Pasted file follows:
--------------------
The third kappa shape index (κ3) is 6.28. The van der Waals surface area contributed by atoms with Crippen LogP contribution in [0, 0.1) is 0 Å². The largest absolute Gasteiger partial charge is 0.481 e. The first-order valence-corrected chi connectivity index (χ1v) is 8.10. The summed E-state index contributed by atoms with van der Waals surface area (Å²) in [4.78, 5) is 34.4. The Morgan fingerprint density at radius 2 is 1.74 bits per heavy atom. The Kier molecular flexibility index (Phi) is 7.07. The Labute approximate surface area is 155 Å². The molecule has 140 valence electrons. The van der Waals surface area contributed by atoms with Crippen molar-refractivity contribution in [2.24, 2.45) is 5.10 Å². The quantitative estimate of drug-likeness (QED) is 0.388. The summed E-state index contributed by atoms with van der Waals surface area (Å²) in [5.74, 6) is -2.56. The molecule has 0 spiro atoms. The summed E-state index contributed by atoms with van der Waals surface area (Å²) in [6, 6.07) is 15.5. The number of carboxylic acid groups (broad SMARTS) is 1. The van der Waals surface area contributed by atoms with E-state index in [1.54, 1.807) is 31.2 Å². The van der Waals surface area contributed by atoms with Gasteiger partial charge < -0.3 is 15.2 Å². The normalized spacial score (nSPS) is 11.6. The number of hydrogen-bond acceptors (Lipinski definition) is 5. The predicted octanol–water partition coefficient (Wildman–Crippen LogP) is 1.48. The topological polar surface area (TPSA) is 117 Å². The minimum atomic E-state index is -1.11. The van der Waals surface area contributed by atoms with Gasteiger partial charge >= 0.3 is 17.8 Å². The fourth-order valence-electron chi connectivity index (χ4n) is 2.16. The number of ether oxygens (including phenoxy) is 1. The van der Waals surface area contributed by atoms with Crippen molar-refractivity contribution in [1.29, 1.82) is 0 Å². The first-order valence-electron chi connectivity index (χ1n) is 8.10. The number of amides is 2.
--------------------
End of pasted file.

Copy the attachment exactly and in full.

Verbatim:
The third kappa shape index (κ3) is 6.28. The van der Waals surface area contributed by atoms with Crippen LogP contribution in [0, 0.1) is 0 Å². The largest absolute Gasteiger partial charge is 0.481 e. The first-order valence-corrected chi connectivity index (χ1v) is 8.10. The summed E-state index contributed by atoms with van der Waals surface area (Å²) in [4.78, 5) is 34.4. The Morgan fingerprint density at radius 2 is 1.74 bits per heavy atom. The Kier molecular flexibility index (Phi) is 7.07. The Labute approximate surface area is 155 Å². The molecule has 140 valence electrons. The van der Waals surface area contributed by atoms with Crippen molar-refractivity contribution in [2.24, 2.45) is 5.10 Å². The quantitative estimate of drug-likeness (QED) is 0.388. The summed E-state index contributed by atoms with van der Waals surface area (Å²) in [5.74, 6) is -2.56. The molecule has 0 spiro atoms. The summed E-state index contributed by atoms with van der Waals surface area (Å²) in [6, 6.07) is 15.5. The number of carboxylic acid groups (broad SMARTS) is 1. The van der Waals surface area contributed by atoms with E-state index in [1.54, 1.807) is 31.2 Å². The van der Waals surface area contributed by atoms with Gasteiger partial charge < -0.3 is 15.2 Å². The normalized spacial score (nSPS) is 11.6. The number of hydrogen-bond acceptors (Lipinski definition) is 5. The predicted octanol–water partition coefficient (Wildman–Crippen LogP) is 1.48. The topological polar surface area (TPSA) is 117 Å². The minimum atomic E-state index is -1.11. The van der Waals surface area contributed by atoms with Gasteiger partial charge >= 0.3 is 17.8 Å². The fourth-order valence-electron chi connectivity index (χ4n) is 2.16. The number of ether oxygens (including phenoxy) is 1. The van der Waals surface area contributed by atoms with Crippen molar-refractivity contribution in [1.29, 1.82) is 0 Å². The first-order valence-electron chi connectivity index (χ1n) is 8.10. The number of amides is 2.